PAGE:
Linux is an open source computer operating system. It’s cross-platform, which means it works both on Windows and Mac computers, and you use it in place of Windows or Mac OS Whatever-You’re-Using (it’s Lion right now, but that’s due to change soon).
Everybody trusts the penguin!
One of the most popular reasons people choose Linux over Windows or the latest Mac OS is that it’s free. Free is definitely a big draw when you’re trying to start up a new business and have to watch every single penny you make.
Another great reason to use Linux is that it is open source. This means that you pay what you want (or nothing at all), and the money goes right to the developers so they can afford to keep working on the system, making upgrades and tweaks, etc. With major corporations like Microsoft and Apple, it can feel like you’re sending money into the air. With an open-source platform, you know exactly who gets every dollar you spend.
Another major perk is that, with open source software, you’re free to make your own changes to the system (if you know how to do that kind of thing). You don’t have to worry about violating a user agreement or voiding your license or anything if you want to change how the system works. You can customize it to do whatever you want.
For a long time, people eschewed Linux because most of the other types of software out there weren’t built to run on it and would glitch if you tried. For example, trying to use Microsoft Office or iTunes on Linux would often result in lots of glitching or code run errors. Now, though, because the system has gotten so popular, you can find pretty much every program your business (whether you’re a graphic designer or sell California car insurance) will need in a Linux-compatible format.
Unfortunately, a lot of people are scared to use Linux. Maybe it’s because the idea of setting up an entirely new operating system seems daunting — especially after getting used to the ease with which Windows and Mac OS installations happen. Maybe it’s because when you Google “how to set up Linux,” the WikiHow title includes 23 steps. Twenty-three steps is an intimidating number for even an experienced computer programmer!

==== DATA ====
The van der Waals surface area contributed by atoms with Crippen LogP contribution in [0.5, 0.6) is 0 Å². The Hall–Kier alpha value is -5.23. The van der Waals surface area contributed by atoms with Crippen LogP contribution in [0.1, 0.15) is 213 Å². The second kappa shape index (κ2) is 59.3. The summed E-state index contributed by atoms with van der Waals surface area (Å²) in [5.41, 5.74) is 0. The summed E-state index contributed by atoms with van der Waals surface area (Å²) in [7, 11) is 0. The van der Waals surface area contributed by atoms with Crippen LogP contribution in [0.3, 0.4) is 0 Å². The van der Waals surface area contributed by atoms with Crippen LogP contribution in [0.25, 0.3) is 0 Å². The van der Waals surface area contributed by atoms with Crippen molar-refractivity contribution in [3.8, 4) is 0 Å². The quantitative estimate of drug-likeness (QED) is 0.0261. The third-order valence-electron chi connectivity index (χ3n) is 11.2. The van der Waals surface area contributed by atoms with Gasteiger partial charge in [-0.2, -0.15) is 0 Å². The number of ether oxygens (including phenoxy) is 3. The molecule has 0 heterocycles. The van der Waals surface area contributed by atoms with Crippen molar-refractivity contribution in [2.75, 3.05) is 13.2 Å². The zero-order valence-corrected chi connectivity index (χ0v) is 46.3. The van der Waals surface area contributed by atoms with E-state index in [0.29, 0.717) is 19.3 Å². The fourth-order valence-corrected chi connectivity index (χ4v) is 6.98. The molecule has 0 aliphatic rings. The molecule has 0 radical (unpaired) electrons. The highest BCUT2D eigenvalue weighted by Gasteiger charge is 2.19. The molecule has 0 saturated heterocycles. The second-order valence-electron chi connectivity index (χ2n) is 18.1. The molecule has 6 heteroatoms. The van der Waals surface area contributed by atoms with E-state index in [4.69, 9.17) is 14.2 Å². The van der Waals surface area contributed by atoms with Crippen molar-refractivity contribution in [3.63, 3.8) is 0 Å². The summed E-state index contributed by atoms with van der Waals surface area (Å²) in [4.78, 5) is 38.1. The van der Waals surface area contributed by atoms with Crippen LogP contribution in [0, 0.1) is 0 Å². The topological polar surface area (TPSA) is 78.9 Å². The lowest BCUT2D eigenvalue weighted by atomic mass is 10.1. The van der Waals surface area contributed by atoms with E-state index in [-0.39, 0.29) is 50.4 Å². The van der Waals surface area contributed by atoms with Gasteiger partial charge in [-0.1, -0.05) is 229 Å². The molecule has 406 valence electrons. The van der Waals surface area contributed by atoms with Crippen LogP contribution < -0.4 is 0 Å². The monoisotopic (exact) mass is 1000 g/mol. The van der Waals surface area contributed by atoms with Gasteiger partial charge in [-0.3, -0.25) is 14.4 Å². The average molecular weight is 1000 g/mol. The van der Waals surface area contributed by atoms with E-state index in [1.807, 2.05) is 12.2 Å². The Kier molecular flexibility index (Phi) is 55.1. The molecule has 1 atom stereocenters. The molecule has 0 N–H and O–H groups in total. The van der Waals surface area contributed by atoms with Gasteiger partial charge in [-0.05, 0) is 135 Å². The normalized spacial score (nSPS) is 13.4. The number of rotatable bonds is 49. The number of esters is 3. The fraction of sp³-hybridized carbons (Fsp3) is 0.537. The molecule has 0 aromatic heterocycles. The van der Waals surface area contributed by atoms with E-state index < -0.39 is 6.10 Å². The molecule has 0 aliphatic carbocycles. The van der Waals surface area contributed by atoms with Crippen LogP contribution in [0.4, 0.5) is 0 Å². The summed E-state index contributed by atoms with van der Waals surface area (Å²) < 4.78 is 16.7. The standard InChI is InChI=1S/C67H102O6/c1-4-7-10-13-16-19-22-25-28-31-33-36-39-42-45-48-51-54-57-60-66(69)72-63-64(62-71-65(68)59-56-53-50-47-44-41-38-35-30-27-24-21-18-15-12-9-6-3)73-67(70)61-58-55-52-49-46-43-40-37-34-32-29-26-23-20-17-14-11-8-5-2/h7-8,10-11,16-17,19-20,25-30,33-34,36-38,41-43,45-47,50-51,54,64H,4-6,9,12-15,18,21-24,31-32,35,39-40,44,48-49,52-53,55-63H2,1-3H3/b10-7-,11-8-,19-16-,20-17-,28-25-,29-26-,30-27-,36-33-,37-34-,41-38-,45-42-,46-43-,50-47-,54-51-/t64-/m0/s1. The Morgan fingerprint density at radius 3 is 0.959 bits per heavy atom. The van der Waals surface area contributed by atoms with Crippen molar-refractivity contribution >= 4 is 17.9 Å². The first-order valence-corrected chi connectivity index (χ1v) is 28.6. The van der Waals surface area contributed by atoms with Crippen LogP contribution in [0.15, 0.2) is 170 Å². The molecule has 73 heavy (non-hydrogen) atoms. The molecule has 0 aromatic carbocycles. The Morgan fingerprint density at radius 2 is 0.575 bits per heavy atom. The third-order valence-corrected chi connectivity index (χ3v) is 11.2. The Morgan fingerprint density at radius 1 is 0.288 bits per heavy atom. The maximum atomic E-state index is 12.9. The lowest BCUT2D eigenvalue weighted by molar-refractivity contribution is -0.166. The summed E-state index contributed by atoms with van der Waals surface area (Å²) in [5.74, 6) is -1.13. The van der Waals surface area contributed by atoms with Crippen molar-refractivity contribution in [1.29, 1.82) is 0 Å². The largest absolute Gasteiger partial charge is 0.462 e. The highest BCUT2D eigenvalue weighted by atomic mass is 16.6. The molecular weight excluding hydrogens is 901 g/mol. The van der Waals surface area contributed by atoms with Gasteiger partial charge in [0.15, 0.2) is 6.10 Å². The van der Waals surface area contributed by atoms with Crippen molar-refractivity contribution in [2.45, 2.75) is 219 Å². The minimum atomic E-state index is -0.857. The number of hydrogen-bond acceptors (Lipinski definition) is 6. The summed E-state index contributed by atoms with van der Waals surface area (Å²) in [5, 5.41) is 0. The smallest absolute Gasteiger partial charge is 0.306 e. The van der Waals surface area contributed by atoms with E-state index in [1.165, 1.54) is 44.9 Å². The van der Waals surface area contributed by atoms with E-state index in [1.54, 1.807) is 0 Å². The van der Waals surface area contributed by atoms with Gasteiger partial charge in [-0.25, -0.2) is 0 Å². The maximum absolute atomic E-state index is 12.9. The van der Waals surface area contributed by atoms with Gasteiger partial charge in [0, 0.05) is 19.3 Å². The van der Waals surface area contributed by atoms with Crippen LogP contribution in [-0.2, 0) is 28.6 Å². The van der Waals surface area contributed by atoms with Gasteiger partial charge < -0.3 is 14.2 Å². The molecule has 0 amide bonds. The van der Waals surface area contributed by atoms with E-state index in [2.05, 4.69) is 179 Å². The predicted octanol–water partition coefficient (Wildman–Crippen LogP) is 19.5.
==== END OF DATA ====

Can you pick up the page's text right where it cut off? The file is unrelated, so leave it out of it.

It only *looks* complicated!
Here’s the truth: You do not have to have any special computer know-how to trade in your current operating system and choose Linux instead. In fact, here is how you do it:
1. Figure out which distributor you want to use. Ubuntu is currently one of the most popular.
2. Go to that distributor’s site and choose the version of Linux that works best for your needs (some users need something custom fit for a netbook or a specific desktop version).
3. Download the file to your hard drive.
4. Burn it onto a CD (you can also do a Live USB download/installation, but that takes a few extra steps).
5. Run the CD and follow the installation instructions that pop up.
If you’re more experienced with computer programming or you aren’t sure whether you truly want to replace your current system, you can partition your drive and try Linux out before you make a final decision.
Whether or not you choose to go open source and run Linux or stick with one of the “big boys” is completely up to you. But don’t let fear of a potentially complicated system keep you away!
Erin Steiner is a freelance writer who writes about small business, personal finance, and Internet-geekery topics. She is a Windows user but fully supports Linux and is a big fan of the open-source platform.